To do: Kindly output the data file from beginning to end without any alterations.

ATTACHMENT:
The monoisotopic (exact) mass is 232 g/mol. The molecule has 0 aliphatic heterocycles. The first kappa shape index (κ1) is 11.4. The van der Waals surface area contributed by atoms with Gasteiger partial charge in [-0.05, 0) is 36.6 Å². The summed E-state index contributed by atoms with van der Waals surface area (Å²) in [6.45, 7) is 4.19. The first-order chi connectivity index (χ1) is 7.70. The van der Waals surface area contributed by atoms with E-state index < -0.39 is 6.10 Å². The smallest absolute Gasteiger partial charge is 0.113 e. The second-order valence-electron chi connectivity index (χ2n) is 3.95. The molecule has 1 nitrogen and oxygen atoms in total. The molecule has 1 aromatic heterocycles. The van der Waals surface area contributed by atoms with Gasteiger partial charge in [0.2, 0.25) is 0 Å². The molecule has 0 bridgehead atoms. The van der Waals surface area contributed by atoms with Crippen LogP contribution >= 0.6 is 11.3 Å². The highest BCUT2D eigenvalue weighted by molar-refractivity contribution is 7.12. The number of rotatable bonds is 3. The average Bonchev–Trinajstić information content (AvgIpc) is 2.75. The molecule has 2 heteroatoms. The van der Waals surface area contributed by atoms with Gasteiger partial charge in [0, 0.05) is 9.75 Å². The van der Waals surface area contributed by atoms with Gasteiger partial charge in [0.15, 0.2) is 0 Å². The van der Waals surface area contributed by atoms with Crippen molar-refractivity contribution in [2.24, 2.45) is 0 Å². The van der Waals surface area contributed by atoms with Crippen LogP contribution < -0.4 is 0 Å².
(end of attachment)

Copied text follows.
The monoisotopic (exact) mass is 232 g/mol. The molecule has 0 aliphatic heterocycles. The first kappa shape index (κ1) is 11.4. The van der Waals surface area contributed by atoms with Gasteiger partial charge in [-0.05, 0) is 36.6 Å². The summed E-state index contributed by atoms with van der Waals surface area (Å²) in [6.45, 7) is 4.19. The first-order chi connectivity index (χ1) is 7.70. The van der Waals surface area contributed by atoms with E-state index < -0.39 is 6.10 Å². The smallest absolute Gasteiger partial charge is 0.113 e. The second-order valence-electron chi connectivity index (χ2n) is 3.95. The molecule has 1 nitrogen and oxygen atoms in total. The molecule has 1 aromatic heterocycles. The van der Waals surface area contributed by atoms with Gasteiger partial charge in [0.2, 0.25) is 0 Å². The molecule has 0 bridgehead atoms. The van der Waals surface area contributed by atoms with Crippen LogP contribution >= 0.6 is 11.3 Å². The highest BCUT2D eigenvalue weighted by molar-refractivity contribution is 7.12. The number of rotatable bonds is 3. The average Bonchev–Trinajstić information content (AvgIpc) is 2.75. The molecule has 2 heteroatoms. The van der Waals surface area contributed by atoms with Gasteiger partial charge in [0, 0.05) is 9.75 Å². The van der Waals surface area contributed by atoms with Gasteiger partial charge in [0.15, 0.2) is 0 Å². The van der Waals surface area contributed by atoms with Crippen molar-refractivity contribution in [2.24, 2.45) is 0 Å². The van der Waals surface area contributed by atoms with Crippen LogP contribution < -0.4 is 0 Å².